CARD: Favorable metastatic CRPC PROs observed with cabazitaxel
medwireNews: The patient-reported outcomes (PROs) from the CARD trial of third-line cabazitaxel in men with metastatic castration-resistant prostate cancer (mCRPC) add support for using the taxane in this setting, say researchers.
Presenting the data on behalf of his fellow investigators, Karim Fizazi, from Institut Gustave Roussy in Villejuif, France, highlighted that pain outcomes were significantly better with cabazitaxel than with abiraterone or enzalutamide, while changes in health-related quality of life (HRQoL) were numerically better.
These results, together with the previously reported efficacy data favoring cabazitaxel, suggest that the taxane should be the standard third-line option in these patients instead of abiraterone or enzalutamide, he told the audience at the 2020 Genitourinary Cancers Symposium in San Francisco, California, USA.
The phase 4 trial comprised 255 men who had received docetaxel for mCRPC and experienced progression within a year of treatment with the androgen signaling-targeted inhibitors abiraterone or enzalutamide. Participants were randomly assigned to receive cabazitaxel 25 mg/m2 every 3 weeks or either abiraterone or enzalutamide, depending on which of the two they had received prior to study entry.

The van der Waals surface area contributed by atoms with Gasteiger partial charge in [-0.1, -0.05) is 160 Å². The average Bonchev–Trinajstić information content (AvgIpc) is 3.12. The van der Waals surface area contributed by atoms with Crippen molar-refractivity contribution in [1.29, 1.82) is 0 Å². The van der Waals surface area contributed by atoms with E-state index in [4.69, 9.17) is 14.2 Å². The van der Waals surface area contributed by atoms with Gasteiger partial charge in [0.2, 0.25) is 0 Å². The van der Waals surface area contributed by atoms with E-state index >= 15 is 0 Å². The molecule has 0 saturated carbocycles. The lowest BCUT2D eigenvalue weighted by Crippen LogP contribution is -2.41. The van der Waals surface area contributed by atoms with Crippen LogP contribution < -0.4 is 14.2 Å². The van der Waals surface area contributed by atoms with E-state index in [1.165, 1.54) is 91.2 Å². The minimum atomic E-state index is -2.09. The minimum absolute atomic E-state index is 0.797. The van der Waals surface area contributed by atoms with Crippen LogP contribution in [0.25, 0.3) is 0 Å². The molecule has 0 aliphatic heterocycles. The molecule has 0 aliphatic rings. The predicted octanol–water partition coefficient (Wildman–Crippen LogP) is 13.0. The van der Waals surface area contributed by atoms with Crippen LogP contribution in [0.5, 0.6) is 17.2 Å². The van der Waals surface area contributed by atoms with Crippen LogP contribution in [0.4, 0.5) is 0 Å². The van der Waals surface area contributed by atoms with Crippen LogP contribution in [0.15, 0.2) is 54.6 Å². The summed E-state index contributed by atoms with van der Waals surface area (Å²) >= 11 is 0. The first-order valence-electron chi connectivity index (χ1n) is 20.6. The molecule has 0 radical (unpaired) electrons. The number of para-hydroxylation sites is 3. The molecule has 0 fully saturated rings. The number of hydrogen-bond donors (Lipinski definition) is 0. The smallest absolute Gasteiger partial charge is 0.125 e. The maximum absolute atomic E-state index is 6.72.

A significantly higher proportion of patients in the cabazitaxel than abiraterone or enzalutamide arm had a pain response, at 45.0% versus 19.3%, where response was defined as a 30% or greater decrease in Brief Pain Inventory-Short Form (BPI-SF) pain intensity scores from baseline at two evaluations at least 3 weeks apart without an increase in analgesic use.
And cabazitaxel-treated patients were significantly less likely to experience pain progression (≥30% increase in BPI-SF scores from baseline) than their counterparts given abiraterone or enzalutamide at all timepoints up to 12 months, at which point a respective 66.2% and 45.3% of participants were free from pain progression.
HRQoL assessments, using the Functional Assessment of Cancer Therapy-Prostate (FACT-P) questionnaire, also tended to favor cabazitaxel treatment, which was associated with a greater, albeit not statistically significant, likelihood of no deterioration across most of the FACT-P domains.
Similarly, the median time to deterioration in FACT-P scores was longer with cabazitaxel than with abiraterone or enzalutamide, at 14.8 versus 8.9 months (hazard ratio=0.72), but the between-group difference did not reach statistical significance.
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